I sooo relate to your blog today. from the age of 7, i remained at least 60 lbs overweight. i did all the things you did and i know the feeling of futility…then i read Kay Sheppard’s book; The Body Knows. Maybe not appropriate to recommend such resources, here, but i try to pass on the news about what worked for me. It saved my life! How dramtic is that?

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avatar Carol Hess July 15, 2011 at 8:56 am

I’m so glad you shared the book that saved your life! What better recommendation is that, right? And I’m so glad it worked for you, Gloria. I’m definitely going to check it out. That is exactly what Star Polisher is all about — helping each other get the weight monkey off our backs once and for all. Thanks so much for stopping by. And welcome! :)

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avatar Catherine Bruns July 15, 2011 at 12:56 pm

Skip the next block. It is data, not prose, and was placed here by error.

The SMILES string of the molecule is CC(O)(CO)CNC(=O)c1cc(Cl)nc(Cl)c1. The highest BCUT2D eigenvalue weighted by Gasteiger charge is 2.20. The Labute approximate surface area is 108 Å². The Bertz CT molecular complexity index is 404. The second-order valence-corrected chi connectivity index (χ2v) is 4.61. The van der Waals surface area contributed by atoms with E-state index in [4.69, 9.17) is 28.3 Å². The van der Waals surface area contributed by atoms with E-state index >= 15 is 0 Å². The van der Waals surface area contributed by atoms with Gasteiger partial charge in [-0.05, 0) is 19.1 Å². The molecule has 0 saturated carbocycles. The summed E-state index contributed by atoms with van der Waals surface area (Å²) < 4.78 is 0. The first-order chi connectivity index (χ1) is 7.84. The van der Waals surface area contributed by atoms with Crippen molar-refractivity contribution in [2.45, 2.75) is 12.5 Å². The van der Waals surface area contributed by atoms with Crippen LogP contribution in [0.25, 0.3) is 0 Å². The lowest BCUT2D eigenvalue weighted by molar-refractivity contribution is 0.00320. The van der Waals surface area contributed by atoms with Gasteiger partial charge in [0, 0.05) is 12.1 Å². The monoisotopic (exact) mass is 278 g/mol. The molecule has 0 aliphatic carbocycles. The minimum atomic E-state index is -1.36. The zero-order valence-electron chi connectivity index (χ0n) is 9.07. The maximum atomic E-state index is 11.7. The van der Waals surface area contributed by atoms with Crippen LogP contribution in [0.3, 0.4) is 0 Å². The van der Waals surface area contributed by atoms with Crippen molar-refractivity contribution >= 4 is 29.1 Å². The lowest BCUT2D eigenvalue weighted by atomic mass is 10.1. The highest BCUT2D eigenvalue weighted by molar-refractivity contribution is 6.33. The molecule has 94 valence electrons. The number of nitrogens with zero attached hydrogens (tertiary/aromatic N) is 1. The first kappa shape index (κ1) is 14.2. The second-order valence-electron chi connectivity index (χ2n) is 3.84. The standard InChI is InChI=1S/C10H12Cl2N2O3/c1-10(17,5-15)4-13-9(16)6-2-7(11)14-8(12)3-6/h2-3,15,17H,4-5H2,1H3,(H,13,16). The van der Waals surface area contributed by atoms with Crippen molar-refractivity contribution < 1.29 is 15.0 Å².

Carol I think this post represents what so many women REALLY want to say! Brava! I hope that the next time Ruth, or anyone else, makes a weight comment that you feel strong and brave enough to assertively and wisely say your truth and represent yourself well. Apparently Ruth has more of an issue about weight than you do!

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avatar Carol Hess July 17, 2011 at 1:27 am

Thanks, Catherine. I needed your Brava! It took a bit of courage to push the “Publish” button on this post. But I’m glad I did, if for no other reason than it will help me (and hopefully others) speak my truth the next time someone feels it necessary to make a comment about my weight. So glad you swung by Star Polisher, and welcome home from your trip. :-)

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avatar Sandi Amorim July 19, 2011 at 11:07 am

This post made me tear up a little. For all the thoughtless people like Ruth who’ve made those comments. For all the moments of hurt you and I and so many have felt hearing those comments. This post made me sigh, with frustration and with longing.

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avatar Carol Hess July 19, 2011 at 1:15 pm